First-year law student Paige Stewardson says UNB's laid-back environment pulled her in
When Nova Scotia native Paige Stewardson looked at law schools, she knew she wanted one that prioritized learning over competition. She did not want to be surrounded by students overly focussed on being at the top of their class.
Stewardson accepted an offer at the University of New Brunswick (UNB) for fall 2021 and is currently finishing her first year as a law student.
Stewardson was unaware of UNB’s program before she began applying to schools. Her first thought was Dalhousie University.
“Being from the East Coast, especially from Halifax, everyone talks about Dal law,” says Stewardson.
Her mother suggested UNB’s law school, and upon speaking to some UNB law alumni and students from other schools she was considering, she says the decision was clear.
“I realized the school fit really well with me. I’m a really laid-back and easy-going person. I felt like UNB aligned best with me and my values because it’s not a school that pushes for those top grades,” said Stewardson.
“I just couldn’t go to law school and say it was the worst three years of my life.”
Stewardson said good grades came easy during her undergraduate degree in environmental studies and politics at Acadia University, but she’s never been a grades-focused person.
“I would get a good grade and be [think], ‘oh, the professor just likes me.’ I was never striving for an A. I was just trying to do my best work. It just happened that the work I produce got good grades.”
She says she wanted a school that would push her to be a good lawyer, not just a good law student.
UNB’s focus on “treating students as individuals,” according to the faculty of law’s web page, ultimately drew Stewardson to the school. The small class sizes and individualized focus reassured Stewardson that it was the best decision. According to its web page, the University of New Brunswick admits 92 first-year law students.
“Having two sections of around 45 people, you know everyone in your section, and you know your professors. Everyone is super nice, and it’s kind of like a community,” said Stewardson. “There’s always a support system.”
Balancing school and personal life is important to Stewardson. She plans her days down to the minute, so she has time to do the things she wants without skipping schoolwork.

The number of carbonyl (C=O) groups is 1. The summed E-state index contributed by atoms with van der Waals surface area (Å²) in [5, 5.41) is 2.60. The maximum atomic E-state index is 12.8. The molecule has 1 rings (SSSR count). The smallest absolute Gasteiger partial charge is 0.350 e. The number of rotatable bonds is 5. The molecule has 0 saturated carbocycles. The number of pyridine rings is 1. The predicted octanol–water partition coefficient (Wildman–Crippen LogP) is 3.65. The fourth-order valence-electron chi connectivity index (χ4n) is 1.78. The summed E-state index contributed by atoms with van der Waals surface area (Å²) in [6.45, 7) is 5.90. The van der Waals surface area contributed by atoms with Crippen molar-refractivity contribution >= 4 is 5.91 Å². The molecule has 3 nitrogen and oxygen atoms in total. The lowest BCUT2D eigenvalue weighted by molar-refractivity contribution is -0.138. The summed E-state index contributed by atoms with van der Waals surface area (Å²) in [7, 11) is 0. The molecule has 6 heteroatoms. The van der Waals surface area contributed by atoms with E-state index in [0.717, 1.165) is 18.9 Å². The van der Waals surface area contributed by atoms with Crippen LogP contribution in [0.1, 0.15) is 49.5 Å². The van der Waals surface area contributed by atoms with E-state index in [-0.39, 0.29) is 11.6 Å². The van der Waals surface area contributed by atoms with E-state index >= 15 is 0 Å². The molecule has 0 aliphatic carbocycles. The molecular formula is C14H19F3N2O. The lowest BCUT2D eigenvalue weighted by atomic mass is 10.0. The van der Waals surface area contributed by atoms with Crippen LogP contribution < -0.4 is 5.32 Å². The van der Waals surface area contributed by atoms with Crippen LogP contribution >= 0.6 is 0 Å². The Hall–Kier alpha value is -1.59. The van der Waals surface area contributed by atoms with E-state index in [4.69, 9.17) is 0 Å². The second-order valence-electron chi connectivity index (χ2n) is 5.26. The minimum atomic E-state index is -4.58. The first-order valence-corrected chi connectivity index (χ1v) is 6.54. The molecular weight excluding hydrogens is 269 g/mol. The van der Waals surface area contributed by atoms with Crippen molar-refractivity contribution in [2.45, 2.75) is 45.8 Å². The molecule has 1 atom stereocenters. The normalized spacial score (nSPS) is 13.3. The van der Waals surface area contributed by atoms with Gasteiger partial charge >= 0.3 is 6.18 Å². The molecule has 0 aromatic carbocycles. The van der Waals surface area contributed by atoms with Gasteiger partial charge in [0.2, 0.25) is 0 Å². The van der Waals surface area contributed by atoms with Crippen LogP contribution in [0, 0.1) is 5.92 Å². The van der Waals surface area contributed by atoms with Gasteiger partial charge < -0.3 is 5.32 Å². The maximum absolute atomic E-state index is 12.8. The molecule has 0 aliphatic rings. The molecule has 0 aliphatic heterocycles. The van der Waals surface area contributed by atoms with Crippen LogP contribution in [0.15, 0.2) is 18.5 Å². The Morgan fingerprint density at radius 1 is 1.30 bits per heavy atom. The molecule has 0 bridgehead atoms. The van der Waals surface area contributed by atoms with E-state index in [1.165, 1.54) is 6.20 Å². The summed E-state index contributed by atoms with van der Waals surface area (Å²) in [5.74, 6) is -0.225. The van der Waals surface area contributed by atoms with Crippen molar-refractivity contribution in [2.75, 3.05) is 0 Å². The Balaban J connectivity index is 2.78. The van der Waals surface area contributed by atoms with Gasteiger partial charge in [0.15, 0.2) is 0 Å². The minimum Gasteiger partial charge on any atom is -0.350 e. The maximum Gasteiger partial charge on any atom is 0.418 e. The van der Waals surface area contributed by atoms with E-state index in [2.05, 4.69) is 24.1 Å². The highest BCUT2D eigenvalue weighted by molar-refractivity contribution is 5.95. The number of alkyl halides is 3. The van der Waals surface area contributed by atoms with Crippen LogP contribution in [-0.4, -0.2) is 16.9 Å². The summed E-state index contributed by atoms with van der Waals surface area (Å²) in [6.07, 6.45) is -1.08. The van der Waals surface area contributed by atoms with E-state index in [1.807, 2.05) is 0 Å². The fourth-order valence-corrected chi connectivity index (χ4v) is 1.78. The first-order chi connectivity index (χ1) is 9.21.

“I think the idea that you have no life outside of law school is not true. I remember asking someone if I should buy a TV, if I would have time to watch TV, and she laughed at me and said ‘yes, of course.’”
She says the culture of UNB helps her juggle school and free time, but that has always been a talent of hers.
“I had a friend ask me if I do all my readings, and I said yes. She was like, ‘how do you have time?’ I was like, girl, I plan my day to a T, so I know I have time to do what I want. A lot of people take weekends off. I took Sundays off for a while or did something on Sundays, like go shopping, to just give myself a break.”
Law school is the first time Stewardson has lived alone, which she was hesitant to do. Although she enjoys the close-knit campus, she says law school has made her value her alone time. She still makes time to hang out with friends, even if it’s going to the library.
She says if you treat law school like a full-time job, you’ll have free time. Some students must continue working through law school, but Stewardson says the low tuition cost helps with financial barriers.
The University of New Brunswick’s law school has a tuition cost of $13,522 as of the 2021/2022 academic year, one of the country's lowest rates.
The low tuition and focus on education rather than grades help improve law students’ quality of life, says Stewardson.
“When I go to class, I’m happy to be there, I’m happy to study, I’m happy to learn, and everyone else is happy I’m there too. I think our law school isn’t talked about as much, but there are amazing people. You realize that just because this school is small doesn’t mean it’s not a good school.”